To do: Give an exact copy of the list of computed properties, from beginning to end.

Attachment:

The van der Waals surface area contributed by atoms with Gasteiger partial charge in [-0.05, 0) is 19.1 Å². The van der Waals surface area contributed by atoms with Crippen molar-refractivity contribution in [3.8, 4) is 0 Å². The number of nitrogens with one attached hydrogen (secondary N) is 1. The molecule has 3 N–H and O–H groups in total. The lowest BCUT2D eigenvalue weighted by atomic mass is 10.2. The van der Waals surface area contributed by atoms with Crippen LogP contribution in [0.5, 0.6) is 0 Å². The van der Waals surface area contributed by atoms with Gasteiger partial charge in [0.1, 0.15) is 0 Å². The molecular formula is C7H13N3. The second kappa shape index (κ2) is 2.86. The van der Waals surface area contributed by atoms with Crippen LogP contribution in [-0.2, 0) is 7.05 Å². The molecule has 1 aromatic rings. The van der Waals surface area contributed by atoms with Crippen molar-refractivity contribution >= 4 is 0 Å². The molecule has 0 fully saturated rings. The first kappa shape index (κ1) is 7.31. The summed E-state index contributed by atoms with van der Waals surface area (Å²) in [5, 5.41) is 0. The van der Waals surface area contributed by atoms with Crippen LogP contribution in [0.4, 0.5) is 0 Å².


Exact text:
The van der Waals surface area contributed by atoms with Gasteiger partial charge in [-0.05, 0) is 19.1 Å². The van der Waals surface area contributed by atoms with Crippen molar-refractivity contribution in [3.8, 4) is 0 Å². The number of nitrogens with one attached hydrogen (secondary N) is 1. The molecule has 3 N–H and O–H groups in total. The lowest BCUT2D eigenvalue weighted by atomic mass is 10.2. The van der Waals surface area contributed by atoms with Crippen LogP contribution in [0.5, 0.6) is 0 Å². The van der Waals surface area contributed by atoms with Gasteiger partial charge in [0.1, 0.15) is 0 Å². The molecular formula is C7H13N3. The second kappa shape index (κ2) is 2.86. The van der Waals surface area contributed by atoms with Crippen LogP contribution in [-0.2, 0) is 7.05 Å². The molecule has 1 aromatic rings. The van der Waals surface area contributed by atoms with Crippen molar-refractivity contribution >= 4 is 0 Å². The molecule has 0 fully saturated rings. The first kappa shape index (κ1) is 7.31. The summed E-state index contributed by atoms with van der Waals surface area (Å²) in [5, 5.41) is 0. The van der Waals surface area contributed by atoms with Crippen LogP contribution in [0.4, 0.5) is 0 Å².